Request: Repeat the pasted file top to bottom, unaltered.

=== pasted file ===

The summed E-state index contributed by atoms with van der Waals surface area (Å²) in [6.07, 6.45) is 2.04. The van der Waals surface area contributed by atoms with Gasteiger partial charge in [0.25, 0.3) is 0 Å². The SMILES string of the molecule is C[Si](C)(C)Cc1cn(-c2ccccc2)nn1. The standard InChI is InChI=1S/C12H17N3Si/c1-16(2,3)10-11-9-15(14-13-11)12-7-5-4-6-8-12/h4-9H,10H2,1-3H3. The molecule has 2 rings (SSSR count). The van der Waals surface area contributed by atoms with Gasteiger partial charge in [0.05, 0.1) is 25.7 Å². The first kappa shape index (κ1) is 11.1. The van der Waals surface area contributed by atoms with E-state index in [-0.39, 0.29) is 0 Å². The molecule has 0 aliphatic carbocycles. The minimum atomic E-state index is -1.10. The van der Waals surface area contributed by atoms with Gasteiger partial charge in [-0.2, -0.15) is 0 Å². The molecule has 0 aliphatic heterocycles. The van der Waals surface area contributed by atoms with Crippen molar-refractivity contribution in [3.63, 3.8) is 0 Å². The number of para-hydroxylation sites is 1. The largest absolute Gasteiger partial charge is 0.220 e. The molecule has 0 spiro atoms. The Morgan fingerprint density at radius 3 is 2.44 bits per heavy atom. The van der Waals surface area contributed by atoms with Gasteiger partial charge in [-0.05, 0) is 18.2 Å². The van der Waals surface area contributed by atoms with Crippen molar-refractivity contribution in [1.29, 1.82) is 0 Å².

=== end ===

The summed E-state index contributed by atoms with van der Waals surface area (Å²) in [6.07, 6.45) is 2.04. The van der Waals surface area contributed by atoms with Gasteiger partial charge in [0.25, 0.3) is 0 Å². The SMILES string of the molecule is C[Si](C)(C)Cc1cn(-c2ccccc2)nn1. The standard InChI is InChI=1S/C12H17N3Si/c1-16(2,3)10-11-9-15(14-13-11)12-7-5-4-6-8-12/h4-9H,10H2,1-3H3. The molecule has 2 rings (SSSR count). The van der Waals surface area contributed by atoms with Gasteiger partial charge in [0.05, 0.1) is 25.7 Å². The first kappa shape index (κ1) is 11.1. The van der Waals surface area contributed by atoms with E-state index in [-0.39, 0.29) is 0 Å². The molecule has 0 aliphatic carbocycles. The minimum atomic E-state index is -1.10. The van der Waals surface area contributed by atoms with Gasteiger partial charge in [-0.2, -0.15) is 0 Å². The molecule has 0 aliphatic heterocycles. The van der Waals surface area contributed by atoms with Crippen molar-refractivity contribution in [3.63, 3.8) is 0 Å². The number of para-hydroxylation sites is 1. The largest absolute Gasteiger partial charge is 0.220 e. The molecule has 0 spiro atoms. The Morgan fingerprint density at radius 3 is 2.44 bits per heavy atom. The van der Waals surface area contributed by atoms with Gasteiger partial charge in [-0.05, 0) is 18.2 Å². The van der Waals surface area contributed by atoms with Crippen molar-refractivity contribution in [1.29, 1.82) is 0 Å².